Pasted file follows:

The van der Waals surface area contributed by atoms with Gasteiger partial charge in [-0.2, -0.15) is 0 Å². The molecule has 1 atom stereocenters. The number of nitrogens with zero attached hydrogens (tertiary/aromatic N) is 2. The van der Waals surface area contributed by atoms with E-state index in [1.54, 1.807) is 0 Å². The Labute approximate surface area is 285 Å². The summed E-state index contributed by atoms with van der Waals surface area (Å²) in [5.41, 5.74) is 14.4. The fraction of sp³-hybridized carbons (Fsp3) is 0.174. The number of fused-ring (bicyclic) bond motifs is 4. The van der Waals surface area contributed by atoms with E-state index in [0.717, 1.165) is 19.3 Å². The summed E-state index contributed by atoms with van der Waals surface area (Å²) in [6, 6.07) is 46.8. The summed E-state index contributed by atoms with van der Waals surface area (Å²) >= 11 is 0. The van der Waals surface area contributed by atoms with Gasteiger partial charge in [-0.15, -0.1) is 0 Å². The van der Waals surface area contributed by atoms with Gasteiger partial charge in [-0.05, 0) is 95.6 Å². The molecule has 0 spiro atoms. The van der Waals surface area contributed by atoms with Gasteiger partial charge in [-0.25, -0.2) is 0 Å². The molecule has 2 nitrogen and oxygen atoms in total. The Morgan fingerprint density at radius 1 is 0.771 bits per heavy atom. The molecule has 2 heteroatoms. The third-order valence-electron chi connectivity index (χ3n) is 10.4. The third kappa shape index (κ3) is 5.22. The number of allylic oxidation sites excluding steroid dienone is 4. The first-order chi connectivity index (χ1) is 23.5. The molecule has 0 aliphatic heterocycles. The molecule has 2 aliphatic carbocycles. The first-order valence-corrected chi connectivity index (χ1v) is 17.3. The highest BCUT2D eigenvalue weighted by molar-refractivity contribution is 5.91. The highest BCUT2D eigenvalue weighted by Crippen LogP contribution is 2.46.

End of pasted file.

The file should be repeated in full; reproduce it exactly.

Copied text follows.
The van der Waals surface area contributed by atoms with Gasteiger partial charge in [-0.2, -0.15) is 0 Å². The molecule has 1 atom stereocenters. The number of nitrogens with zero attached hydrogens (tertiary/aromatic N) is 2. The van der Waals surface area contributed by atoms with E-state index in [1.54, 1.807) is 0 Å². The Labute approximate surface area is 285 Å². The summed E-state index contributed by atoms with van der Waals surface area (Å²) in [5.41, 5.74) is 14.4. The fraction of sp³-hybridized carbons (Fsp3) is 0.174. The number of fused-ring (bicyclic) bond motifs is 4. The van der Waals surface area contributed by atoms with E-state index in [0.717, 1.165) is 19.3 Å². The summed E-state index contributed by atoms with van der Waals surface area (Å²) in [6, 6.07) is 46.8. The summed E-state index contributed by atoms with van der Waals surface area (Å²) >= 11 is 0. The van der Waals surface area contributed by atoms with Gasteiger partial charge in [-0.15, -0.1) is 0 Å². The van der Waals surface area contributed by atoms with Gasteiger partial charge in [-0.05, 0) is 95.6 Å². The molecule has 0 spiro atoms. The van der Waals surface area contributed by atoms with Gasteiger partial charge in [-0.25, -0.2) is 0 Å². The molecule has 2 nitrogen and oxygen atoms in total. The Morgan fingerprint density at radius 1 is 0.771 bits per heavy atom. The molecule has 2 heteroatoms. The third-order valence-electron chi connectivity index (χ3n) is 10.4. The third kappa shape index (κ3) is 5.22. The number of allylic oxidation sites excluding steroid dienone is 4. The first-order chi connectivity index (χ1) is 23.5. The molecule has 0 aliphatic heterocycles. The molecule has 2 aliphatic carbocycles. The first-order valence-corrected chi connectivity index (χ1v) is 17.3. The highest BCUT2D eigenvalue weighted by molar-refractivity contribution is 5.91. The highest BCUT2D eigenvalue weighted by Crippen LogP contribution is 2.46.